Eye Effects in Calgary & Didsbury
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6 Lifestyle Changes Your Eyes Will Thank You For

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There are many different things you can do to help promote eye health and protect your vision. As we get older, the risk of developing eye disease increases, so it is important to stay up to date to keep your eyes healthy. 
Seeing your optometrist regularly for a comprehensive eye exam is very important, but there are several other lifestyle changes you can implement to ensure you are keeping track of and managing your eye health.

Get Regular Checkups

It has been recognized for a long time that regular eye exams help keep our eyes healthy and can catch issues before they progress. Certain conditions may not always be noticeable to the untrained eye, so visiting your optometrist for guidance is always important. Along with catching any conditions or diseases in the early stages, they can test your vision to ensure your prescription (if you need one) is up to date.
Most adults should have their eyes examined at least every two years depending on your age range. If you are curious about the frequency you should be visiting your optometrist, visit The Canadian Association of Optometrists health library website for more information.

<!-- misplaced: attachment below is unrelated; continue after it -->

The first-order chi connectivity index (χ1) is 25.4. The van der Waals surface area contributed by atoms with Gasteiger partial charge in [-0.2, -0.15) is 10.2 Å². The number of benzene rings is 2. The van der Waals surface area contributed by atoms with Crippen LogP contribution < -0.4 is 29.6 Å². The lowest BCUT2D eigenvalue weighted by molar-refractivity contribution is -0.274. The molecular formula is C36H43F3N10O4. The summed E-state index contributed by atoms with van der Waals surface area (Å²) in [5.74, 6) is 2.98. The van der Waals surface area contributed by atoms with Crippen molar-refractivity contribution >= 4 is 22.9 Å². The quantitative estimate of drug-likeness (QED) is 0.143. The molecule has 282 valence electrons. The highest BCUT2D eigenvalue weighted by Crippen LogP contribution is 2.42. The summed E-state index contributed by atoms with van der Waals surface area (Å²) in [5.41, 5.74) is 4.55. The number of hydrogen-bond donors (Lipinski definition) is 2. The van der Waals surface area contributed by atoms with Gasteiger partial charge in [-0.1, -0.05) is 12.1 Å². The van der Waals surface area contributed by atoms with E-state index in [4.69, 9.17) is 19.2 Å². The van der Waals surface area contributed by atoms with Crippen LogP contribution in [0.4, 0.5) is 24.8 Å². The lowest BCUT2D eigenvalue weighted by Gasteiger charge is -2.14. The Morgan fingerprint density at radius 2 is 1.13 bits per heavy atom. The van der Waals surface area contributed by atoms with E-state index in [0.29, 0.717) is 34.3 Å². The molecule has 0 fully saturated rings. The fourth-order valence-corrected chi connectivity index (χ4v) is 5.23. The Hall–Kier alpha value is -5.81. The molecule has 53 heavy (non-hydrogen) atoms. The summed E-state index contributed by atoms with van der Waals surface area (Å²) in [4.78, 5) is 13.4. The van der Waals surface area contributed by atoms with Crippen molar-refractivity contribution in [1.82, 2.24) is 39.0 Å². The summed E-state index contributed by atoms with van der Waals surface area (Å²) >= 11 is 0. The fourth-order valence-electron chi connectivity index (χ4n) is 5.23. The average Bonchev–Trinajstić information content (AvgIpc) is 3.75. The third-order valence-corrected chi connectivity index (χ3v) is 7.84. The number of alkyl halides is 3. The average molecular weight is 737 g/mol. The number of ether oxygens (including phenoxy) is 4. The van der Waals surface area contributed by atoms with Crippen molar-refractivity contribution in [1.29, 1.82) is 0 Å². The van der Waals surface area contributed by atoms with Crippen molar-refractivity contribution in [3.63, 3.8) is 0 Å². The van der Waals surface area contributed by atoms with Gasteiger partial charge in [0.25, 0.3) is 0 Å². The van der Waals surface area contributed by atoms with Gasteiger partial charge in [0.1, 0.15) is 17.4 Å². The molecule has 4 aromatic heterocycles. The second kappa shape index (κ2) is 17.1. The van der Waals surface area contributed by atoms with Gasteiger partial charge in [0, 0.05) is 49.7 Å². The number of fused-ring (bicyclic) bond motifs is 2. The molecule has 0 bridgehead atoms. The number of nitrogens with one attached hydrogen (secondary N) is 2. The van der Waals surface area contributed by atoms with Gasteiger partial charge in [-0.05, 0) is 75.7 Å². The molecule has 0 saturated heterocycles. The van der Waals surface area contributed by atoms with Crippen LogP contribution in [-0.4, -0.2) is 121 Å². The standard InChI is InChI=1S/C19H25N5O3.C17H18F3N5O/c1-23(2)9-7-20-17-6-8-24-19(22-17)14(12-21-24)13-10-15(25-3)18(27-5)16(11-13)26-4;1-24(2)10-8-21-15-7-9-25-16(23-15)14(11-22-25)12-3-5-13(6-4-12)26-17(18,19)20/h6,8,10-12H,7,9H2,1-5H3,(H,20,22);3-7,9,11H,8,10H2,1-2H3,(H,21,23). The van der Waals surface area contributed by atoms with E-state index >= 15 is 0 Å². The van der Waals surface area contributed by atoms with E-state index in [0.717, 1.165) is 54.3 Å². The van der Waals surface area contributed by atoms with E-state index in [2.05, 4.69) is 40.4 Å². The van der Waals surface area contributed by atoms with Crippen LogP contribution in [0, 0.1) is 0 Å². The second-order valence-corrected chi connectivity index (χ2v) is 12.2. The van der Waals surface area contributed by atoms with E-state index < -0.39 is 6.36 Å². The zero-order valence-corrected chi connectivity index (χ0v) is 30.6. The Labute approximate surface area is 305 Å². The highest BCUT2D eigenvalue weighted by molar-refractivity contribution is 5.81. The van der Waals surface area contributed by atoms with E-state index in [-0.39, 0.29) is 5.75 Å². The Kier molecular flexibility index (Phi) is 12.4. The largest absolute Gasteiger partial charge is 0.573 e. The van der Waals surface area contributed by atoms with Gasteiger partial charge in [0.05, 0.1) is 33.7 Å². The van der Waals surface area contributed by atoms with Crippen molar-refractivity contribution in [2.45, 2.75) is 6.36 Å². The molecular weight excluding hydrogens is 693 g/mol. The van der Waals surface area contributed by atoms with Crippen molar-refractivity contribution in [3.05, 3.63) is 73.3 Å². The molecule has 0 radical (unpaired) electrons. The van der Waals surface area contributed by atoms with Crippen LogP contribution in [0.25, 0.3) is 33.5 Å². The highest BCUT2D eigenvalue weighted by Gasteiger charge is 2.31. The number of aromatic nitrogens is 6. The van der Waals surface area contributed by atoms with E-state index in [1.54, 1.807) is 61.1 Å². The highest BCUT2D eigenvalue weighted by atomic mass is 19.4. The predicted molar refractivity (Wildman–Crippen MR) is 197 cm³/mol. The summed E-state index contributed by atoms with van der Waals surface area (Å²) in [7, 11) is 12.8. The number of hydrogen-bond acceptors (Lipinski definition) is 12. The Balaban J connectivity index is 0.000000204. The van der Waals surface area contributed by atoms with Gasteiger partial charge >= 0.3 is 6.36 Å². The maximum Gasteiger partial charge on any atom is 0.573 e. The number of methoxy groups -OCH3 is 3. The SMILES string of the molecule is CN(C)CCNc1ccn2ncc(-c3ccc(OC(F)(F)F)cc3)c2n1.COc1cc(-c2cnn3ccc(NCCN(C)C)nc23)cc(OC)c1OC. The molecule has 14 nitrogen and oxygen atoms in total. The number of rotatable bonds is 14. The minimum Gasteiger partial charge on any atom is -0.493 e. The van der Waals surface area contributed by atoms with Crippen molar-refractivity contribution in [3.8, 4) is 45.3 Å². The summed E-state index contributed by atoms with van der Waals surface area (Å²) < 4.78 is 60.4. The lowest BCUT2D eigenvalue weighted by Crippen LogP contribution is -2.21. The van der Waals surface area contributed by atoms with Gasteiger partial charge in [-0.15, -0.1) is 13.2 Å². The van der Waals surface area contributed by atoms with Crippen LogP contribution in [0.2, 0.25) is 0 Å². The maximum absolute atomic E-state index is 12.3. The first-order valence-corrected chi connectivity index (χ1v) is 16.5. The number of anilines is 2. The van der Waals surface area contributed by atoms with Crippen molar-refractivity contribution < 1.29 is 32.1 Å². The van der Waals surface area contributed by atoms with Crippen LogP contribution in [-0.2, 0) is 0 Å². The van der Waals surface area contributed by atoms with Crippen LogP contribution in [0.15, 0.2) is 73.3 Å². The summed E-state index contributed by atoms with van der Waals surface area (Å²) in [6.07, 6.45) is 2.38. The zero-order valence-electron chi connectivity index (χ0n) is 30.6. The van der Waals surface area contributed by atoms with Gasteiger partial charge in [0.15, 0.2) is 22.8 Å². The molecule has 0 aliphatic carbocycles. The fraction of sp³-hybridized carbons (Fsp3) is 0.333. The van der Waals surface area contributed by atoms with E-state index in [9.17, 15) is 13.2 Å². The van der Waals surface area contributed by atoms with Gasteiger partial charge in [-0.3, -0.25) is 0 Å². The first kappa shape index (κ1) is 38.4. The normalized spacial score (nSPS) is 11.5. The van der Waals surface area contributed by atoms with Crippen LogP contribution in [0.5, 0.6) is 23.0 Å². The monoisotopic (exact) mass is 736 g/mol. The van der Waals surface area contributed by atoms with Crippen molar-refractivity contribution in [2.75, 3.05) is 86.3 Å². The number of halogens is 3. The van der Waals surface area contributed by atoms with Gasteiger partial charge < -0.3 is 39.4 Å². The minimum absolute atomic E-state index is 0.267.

Adjust Your Diet

The food we put in our bodies is the fuel we have to survive. Subsequently, different types of food have differing levels of nutrients, some of which we need more of and some less. Similarly, our eyes benefit when we eat certain nutrients or vitamins, so it is important to keep a balanced diet.

What Nutrients Should I Focus On?

Keeping specific nutrients and vitamins on the mind can make grocery shopping easy when you’re trying to focus on your diet and eye health.

Lutein and Zeaxanthin

Lutein and zeaxanthin are pigments found in the leaves of plants and egg yolks. They are also found in the human eye and are thought to function as a light filter that protects the eye from sunlight damage. 
The best sources of lutein and zeaxanthin are green leafy vegetables such as kale or cooked spinach, other green or yellow vegetables like corn, or egg yolks.